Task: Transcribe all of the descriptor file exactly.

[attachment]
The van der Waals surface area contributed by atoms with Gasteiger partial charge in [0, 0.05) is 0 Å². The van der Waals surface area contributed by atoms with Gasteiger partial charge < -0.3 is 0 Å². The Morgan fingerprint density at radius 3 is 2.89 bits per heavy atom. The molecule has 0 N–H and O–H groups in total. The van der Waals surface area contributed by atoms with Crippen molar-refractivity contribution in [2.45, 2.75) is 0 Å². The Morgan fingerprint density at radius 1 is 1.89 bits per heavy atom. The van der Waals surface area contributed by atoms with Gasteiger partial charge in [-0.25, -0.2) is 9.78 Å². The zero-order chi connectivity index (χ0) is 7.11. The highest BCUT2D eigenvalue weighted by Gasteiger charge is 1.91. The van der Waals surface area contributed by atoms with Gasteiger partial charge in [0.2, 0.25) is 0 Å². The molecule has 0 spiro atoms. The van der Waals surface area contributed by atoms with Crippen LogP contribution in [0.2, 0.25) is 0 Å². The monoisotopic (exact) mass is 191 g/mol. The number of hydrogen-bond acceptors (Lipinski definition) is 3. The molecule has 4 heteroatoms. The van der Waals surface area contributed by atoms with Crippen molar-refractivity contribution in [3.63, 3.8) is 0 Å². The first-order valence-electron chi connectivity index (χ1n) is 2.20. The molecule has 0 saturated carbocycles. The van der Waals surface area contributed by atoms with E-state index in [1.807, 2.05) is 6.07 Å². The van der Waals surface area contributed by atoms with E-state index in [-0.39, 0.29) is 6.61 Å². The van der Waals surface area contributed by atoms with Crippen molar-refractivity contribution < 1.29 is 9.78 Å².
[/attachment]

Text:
The van der Waals surface area contributed by atoms with Gasteiger partial charge in [0, 0.05) is 0 Å². The van der Waals surface area contributed by atoms with Gasteiger partial charge < -0.3 is 0 Å². The Morgan fingerprint density at radius 3 is 2.89 bits per heavy atom. The molecule has 0 N–H and O–H groups in total. The van der Waals surface area contributed by atoms with Crippen molar-refractivity contribution in [2.45, 2.75) is 0 Å². The Morgan fingerprint density at radius 1 is 1.89 bits per heavy atom. The van der Waals surface area contributed by atoms with Gasteiger partial charge in [-0.25, -0.2) is 9.78 Å². The zero-order chi connectivity index (χ0) is 7.11. The highest BCUT2D eigenvalue weighted by Gasteiger charge is 1.91. The van der Waals surface area contributed by atoms with Gasteiger partial charge in [0.2, 0.25) is 0 Å². The molecule has 0 spiro atoms. The van der Waals surface area contributed by atoms with Crippen LogP contribution in [0.2, 0.25) is 0 Å². The monoisotopic (exact) mass is 191 g/mol. The number of hydrogen-bond acceptors (Lipinski definition) is 3. The molecule has 4 heteroatoms. The van der Waals surface area contributed by atoms with Crippen molar-refractivity contribution in [3.63, 3.8) is 0 Å². The first-order valence-electron chi connectivity index (χ1n) is 2.20. The molecule has 0 saturated carbocycles. The van der Waals surface area contributed by atoms with E-state index in [1.807, 2.05) is 6.07 Å². The van der Waals surface area contributed by atoms with E-state index in [-0.39, 0.29) is 6.61 Å². The van der Waals surface area contributed by atoms with Crippen molar-refractivity contribution < 1.29 is 9.78 Å².